Got a question for us? We’ve got answers!

Our wonderful staff field hundreds of questions a month from doctors and patients. For your convenience, we’ve put together a list of a few of the questions we hear most. If you don’t see your question here, just go ahead and ask us a question. We’re always happy to hear from you!

About Decara

What is Decara’s gelatin sourced from?

Decara 50,000IU softgels have gelatin sourced from beef.
Decara 25,000IU vegicaps use carrageenan, a common food additive derived from red seaweed.

Is Decara vegetarian or vegan?

We offer Decara 25,000IU vegicaps for patients who do not wish to consume anything produced from the death of an animal. The Vegicaps® capsules are specifically formulated by Catalent to be free of animal products. However, Decara sources its vitamin D from lanolin, an oil obtained from sheep’s wool. As far as we know, there is currently no high-potency, prescription-grade vitamin D3 product that is vegan. Decara may be suitable for some vegetarians.

Is Decara gluten-free?

Yes! All Decara products are gluten-free.

Is Decara non-GMO?

Unfortunately, we currently do not offer a Decara product that is GMO-free.

Is Decara Halal or Kosher?

As far as we are aware, no ingredients in either Decara 25,000IU or Decara 50,000IU are religiously prohibited, except potentially during Passover. Decara contains soya (soy bean) oil, which may be avoided by Jews during Passover. Our gelatin, however, is bovine (from beef) and not sourced from pork.

Is Decara sulfate or non-sulfate?

The vitamin D3, or cholecalciferol, in Decara is not sulfated. Cholecalciferol is used to treat vitamin D deficiency and especially the resultant bone demineralization. Vitamin D sulfate has no known medical use.

How do I write the script?

It is imperative that the scripts states “Brand Necessary” and that the doctor list Decara and vitamin D3 specifically. Many doctors only write “vitamin D” or fail to write “Brand Necessary,” resulting in pharmacists using other products to fill the script.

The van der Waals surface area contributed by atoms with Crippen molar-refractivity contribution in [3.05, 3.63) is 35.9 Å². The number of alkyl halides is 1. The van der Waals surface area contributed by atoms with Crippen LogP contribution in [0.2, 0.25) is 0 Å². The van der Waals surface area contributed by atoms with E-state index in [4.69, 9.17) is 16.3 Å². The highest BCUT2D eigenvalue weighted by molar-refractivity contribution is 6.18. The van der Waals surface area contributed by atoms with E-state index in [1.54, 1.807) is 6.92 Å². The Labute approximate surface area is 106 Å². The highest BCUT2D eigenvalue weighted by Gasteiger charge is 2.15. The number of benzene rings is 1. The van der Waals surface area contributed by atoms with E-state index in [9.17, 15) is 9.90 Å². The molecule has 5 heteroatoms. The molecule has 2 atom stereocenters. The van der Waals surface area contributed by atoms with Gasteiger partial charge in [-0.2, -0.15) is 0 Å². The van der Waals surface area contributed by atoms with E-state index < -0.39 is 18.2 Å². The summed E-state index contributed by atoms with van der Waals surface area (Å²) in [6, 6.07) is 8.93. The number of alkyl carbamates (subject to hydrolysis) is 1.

What is the recommended dosage?

We are not allowed to give medical advice. However, we can point you to the IOM’s recommendations (600IU/day) and the Endocrine Society’s Clinical Guidelines (2000IU/day).

About Vitamin D

Why choose vitamin D3 over vitamin D2?

Some research suggests that vitamin D3 is far more potent than vitamin D2 in humans; we know that there are differences in their potency in other animals. However, the relative potency has not be definitively proven. Vitamin D2 was only added to the human diet in the 1930s, when it was discovered that scientists could easily make this form from plants and fungi. Without enough research on the metabolism of both forms of vitamin D, we believe that the best form of vitamin D is the one our ancestors produced and consumed for millennia.

Why should doctors test vitamin D levels?

According to the CDC, 33% of Americans have vitamin D levels below sufficiency.1 The definition of sufficiency used by the CDC only takes into consideration vitamin D’s effects on bone health, not the wide range of other elements of good health we now suspect vitamin D to influence. Vitamin D receptors are found to exist in most tissues throughout the human body and research has suggested a relationship between vitamin D and the immune system, cognitive health, hair retention, depression, cancer, and much more.